You may have the crazy idea that you can move your high performing database server, running on your all-flash SAN, to the cloud and expect it to perform the same for a tenth of the price. Boy, are you in for an awkward moment trying to explain why the migrated server isn’t performing the way you planned or is costing you more.
Premium disks do buy you some improvement over standard HDDs and SSDs, but the disk alone is generally nowhere close to the performance you get from a dedicated SAN.
With premium disk you have size tiers that also work as performance tiers. Even though they are all cut from the same back-end storage account, smaller disks are slower and bigger ones are faster. On top of that, the bigger disks also respond quicker. You might not need the space of a larger disk, but you will need the higher max I/O per second and lower latency.
Windows Server now has the ability to create storage pools that mimic a typical RAID configuration. You could just group disk together as one and you would be off to the races… almost. To get any tangible performance instead you will need to forego the safety of parity.
In the world of on-premises physical RAID, parity is what saves your bacon. Turning off parity is what a crazy person would do, in the world of on premise storage. In the cloud, those disks you are pooling together are abstracted away from the physical realm. There is already a RAID behind your RAID. As far as Microsoft is concerned, losing an Azure disk should not happen. I say should not happen, because anyone, with the means, could detach a disk from a running Virtual Machine and cause you to lose your data.
With your expensive pool of premium disks, you will still feel like someone is holding you back. That is because they are. There is a max throughput on the Virtual Machine itself. Increasing the size of your Virtual Machine will increase the combined speed of all those disks.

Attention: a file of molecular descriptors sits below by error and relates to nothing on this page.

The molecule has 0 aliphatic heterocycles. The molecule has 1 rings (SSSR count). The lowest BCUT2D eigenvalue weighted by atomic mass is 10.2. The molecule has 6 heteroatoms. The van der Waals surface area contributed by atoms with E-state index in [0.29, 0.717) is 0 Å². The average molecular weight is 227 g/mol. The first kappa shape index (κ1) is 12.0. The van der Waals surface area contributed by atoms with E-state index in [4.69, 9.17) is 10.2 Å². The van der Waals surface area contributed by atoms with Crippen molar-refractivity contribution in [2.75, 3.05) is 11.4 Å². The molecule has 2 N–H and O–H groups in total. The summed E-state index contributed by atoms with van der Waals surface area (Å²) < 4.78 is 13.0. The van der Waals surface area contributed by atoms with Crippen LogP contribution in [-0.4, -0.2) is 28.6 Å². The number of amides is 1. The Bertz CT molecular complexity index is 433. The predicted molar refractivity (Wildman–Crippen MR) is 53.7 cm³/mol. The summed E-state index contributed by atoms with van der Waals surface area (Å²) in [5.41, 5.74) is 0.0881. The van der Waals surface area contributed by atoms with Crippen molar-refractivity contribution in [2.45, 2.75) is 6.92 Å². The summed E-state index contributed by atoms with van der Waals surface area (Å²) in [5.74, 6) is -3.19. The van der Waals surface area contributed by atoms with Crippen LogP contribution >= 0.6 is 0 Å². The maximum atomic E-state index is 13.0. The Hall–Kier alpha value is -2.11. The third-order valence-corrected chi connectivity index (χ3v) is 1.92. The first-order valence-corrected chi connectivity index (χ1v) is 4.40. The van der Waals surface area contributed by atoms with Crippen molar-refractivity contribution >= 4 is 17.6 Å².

You would think the storage optimized L series Virtual Machines would get you faster disk for you workload, but you thought wrong. They are optimized to provide improved performance for the temporary storage volume only. In fact, sometimes that series has lower max disk performance then comparable DSv3 series Virtual Machines.
The temporary storage disk is much faster then managed disk and should be used whenever possible. The big drawback with it is that any data stored on it is lost when the VM is shutdown, reset, or crashes (that still happens in the cloud). So it should be used for cache data that will be recreated on startup or when needed.
To achieve the best performance, for your performance dependent workload, you would need to determine how much disk performance you need and find the most efficient balance of disk tier, configuration, and Virtual Machine size. Lucky for you, I worked through a lot of that and have a colorful table.
Below is a table of results, I have meticulously collected, covering a wide range of resource options. As these results were collected almost a year ago, things may have changed, but this should give you a good idea of what to try. The prices are not accurate and should only be used for comparing sizes.
Operating System: Windows Server 2016
Configuration: Simple Storage Pool of 3 disks with 3 columns and an NTFS volume.
Testing Tool: Microsoft DiskSpd
|Virtual Machine||VM Limit||Disk||Disk Limit||Measured||Averages|
|Series||vCPUs||Memory||Cost/mth||Max IO/s||Max MB/s||Tier||Size||Cost/disk||MiBs/disk||IO/disk||MiB/s||IO/s||Latancy||Deviation|
James started out as a web developer with an interest in hardware and open sourced software development. He made the switch to IT infrastructure and spent many years with server virtualization, networking, storage, and domain management.
After exhausting all challenges and learning opportunities provided by traditional IT infrastructure and a desire to fully utilize his developer background, he made the switch to cloud computing.
For the last 3 years he has been dedicated to automating and providing secure cloud solutions on AWS and Azure for our clients.